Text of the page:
BOOK REVIEW | Almost Human: Making Robots Think
March 19, 2007
Source: Los Angeles Times
“Making Robots Think” is an entertaining peek behind the scenes at engineers of the groundbreaking Robotics Institute, much of whose research is funded by NASA, the National Science Foundation and the Defense Department.
The book, however, is more about frustration than achievement. Despite the round-the-clock efforts of the best and the brightest, today’s real-life robots are a dim, lumbering lot, a far cry from the wise, nimble models of science fiction. Indeed, the book might well have been titled “Not Very Human” or “Almost Human in the Dark if You Really, Really Want to Believe.” Yet even in the period that Gutkind observed them, the robots did get smarter or, in the case of a robotic soccer team, more agile.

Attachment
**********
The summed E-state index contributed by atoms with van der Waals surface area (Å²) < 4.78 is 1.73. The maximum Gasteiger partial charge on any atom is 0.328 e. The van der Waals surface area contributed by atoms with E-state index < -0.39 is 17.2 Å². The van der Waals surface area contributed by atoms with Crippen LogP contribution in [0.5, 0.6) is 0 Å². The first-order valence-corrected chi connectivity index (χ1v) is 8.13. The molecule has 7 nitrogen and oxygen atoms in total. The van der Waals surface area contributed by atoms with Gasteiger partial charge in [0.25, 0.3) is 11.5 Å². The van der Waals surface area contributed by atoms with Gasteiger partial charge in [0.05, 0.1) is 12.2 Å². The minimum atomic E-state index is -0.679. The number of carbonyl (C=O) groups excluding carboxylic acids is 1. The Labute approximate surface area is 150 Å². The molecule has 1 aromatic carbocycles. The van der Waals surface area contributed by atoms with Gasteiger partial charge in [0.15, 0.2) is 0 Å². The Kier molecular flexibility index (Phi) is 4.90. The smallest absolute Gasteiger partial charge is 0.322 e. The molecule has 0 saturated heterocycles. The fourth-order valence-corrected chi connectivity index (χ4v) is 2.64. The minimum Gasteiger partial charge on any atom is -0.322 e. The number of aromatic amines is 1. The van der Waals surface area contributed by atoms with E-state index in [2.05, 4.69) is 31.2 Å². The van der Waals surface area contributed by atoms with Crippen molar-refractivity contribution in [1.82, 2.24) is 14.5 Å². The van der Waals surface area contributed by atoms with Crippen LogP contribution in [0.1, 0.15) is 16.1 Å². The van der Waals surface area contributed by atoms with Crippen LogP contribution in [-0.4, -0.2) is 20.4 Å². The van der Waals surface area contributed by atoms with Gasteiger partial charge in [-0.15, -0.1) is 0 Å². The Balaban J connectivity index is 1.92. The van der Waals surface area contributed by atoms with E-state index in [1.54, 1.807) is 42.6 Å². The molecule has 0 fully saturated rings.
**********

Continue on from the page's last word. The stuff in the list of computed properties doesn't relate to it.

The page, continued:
The institute’s engineers tweaked their software, mended their hardware and often viewed these activities as art rather than science. “I am like Tolstoy,” said a woman working at the lab, a college student majoring in engineering. “He struggled and suffered for his art. I love the pain, because when you have a breakthrough, when something works, it is such a rush.”